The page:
Classifying circulating tumor cells to monitor cancer progression.

The term 'liquid biopsy' refers to molecular analysis of a tumor's genetic features based on circulating genetic material in the peripheral blood derived from circulating tumor cells (CTCs), circulating tumor DNA (ctDNA) and circulating miRNAs, and has emerged as a minimally invasive tool in early cancer diagnosis and disease monitoring. CTCs are believed to originate from the primary tumor and obtain genetic heterogeneity during evolution. Areas covered: The presence of CTCs has been associated with poor clinical outcome in patients with metastatic breast cancer, lung cancer, colorectal cancer and prostate cancer. In addition, the detection of CTCs in patients with early breast cancer has been shown to represent an independent prognostic factor associated with an unfavorable clinical outcome. Moreover, the longitudinal evaluation of CTCs in patients with early breast cancer may reveal the presence of chemo- and hormone-therapy resistant CTCs which are associated with an increased risk for disease relapse and disease-related death. Expert commentary: The molecular characterization of CTCs may provide an important tool for the monitoring and the evaluation of treatment efficacy in patients with different tumor types such as breast, prostate, colon, and non-small cell lung cancer.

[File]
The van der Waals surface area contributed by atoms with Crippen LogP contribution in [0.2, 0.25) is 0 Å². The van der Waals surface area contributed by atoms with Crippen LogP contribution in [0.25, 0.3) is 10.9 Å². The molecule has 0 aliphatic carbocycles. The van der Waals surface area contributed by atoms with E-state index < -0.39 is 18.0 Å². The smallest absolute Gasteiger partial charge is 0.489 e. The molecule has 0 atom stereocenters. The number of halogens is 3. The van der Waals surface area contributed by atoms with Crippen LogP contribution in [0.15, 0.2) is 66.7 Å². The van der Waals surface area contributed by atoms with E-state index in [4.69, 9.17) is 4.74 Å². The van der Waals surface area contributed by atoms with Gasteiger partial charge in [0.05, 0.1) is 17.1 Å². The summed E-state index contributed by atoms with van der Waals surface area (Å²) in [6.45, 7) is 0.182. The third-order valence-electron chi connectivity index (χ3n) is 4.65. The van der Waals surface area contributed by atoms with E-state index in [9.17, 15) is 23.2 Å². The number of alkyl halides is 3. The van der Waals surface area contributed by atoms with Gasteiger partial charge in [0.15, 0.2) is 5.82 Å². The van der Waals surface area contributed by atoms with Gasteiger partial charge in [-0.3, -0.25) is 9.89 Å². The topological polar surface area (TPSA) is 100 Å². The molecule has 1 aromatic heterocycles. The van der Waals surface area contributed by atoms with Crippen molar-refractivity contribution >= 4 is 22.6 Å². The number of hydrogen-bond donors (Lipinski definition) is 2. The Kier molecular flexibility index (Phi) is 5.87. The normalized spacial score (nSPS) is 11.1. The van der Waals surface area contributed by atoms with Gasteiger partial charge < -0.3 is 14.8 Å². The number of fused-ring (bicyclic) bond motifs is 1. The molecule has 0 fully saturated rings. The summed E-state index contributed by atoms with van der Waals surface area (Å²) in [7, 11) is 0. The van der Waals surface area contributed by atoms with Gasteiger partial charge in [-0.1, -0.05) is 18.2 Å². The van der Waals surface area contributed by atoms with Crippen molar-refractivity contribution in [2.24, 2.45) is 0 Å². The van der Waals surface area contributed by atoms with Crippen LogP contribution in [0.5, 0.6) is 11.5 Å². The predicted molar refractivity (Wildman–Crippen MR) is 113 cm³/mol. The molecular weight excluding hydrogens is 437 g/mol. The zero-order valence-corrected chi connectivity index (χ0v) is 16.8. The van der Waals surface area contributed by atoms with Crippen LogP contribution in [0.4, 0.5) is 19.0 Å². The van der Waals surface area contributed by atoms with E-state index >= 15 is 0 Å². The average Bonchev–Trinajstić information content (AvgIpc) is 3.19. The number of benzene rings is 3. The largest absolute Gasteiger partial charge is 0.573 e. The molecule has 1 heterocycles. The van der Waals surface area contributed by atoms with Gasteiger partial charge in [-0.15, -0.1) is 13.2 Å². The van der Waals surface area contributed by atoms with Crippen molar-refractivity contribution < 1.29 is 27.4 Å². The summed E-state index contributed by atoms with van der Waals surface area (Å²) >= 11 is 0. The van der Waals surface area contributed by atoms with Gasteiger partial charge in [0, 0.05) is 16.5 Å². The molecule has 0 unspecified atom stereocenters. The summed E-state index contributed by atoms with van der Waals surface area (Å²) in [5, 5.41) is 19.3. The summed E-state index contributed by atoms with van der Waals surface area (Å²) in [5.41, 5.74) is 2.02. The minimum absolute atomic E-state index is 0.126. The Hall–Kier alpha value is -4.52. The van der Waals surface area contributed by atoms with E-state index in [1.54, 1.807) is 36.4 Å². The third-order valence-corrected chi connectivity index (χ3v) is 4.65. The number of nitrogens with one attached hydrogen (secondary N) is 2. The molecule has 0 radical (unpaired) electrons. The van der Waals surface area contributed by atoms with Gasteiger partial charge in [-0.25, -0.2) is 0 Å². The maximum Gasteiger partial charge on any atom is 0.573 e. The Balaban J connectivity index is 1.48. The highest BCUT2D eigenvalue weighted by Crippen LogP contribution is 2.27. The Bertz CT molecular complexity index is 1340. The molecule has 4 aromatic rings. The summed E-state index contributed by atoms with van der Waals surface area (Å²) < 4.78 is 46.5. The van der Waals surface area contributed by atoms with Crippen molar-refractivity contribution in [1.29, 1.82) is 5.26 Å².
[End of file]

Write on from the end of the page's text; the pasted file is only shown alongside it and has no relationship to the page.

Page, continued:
Expert review of molecular diagnostics. 2016 Dec 29 [Epub ahead of print]

Panagiota Economopoulou, Vassilis Georgoulias, Athanasios Kotsakis

a Medical Oncology Unit, 2nd Department of Propedeutic Internal Medicine, School of Medicine , University of Athens , 'ATTIKON' Hospital, Athens , Greece., b Hellenic Oncology Research Group , Athens , Greece., c Department of Medical Oncology , University General Hospital of Heraklion , Crete , Greece.

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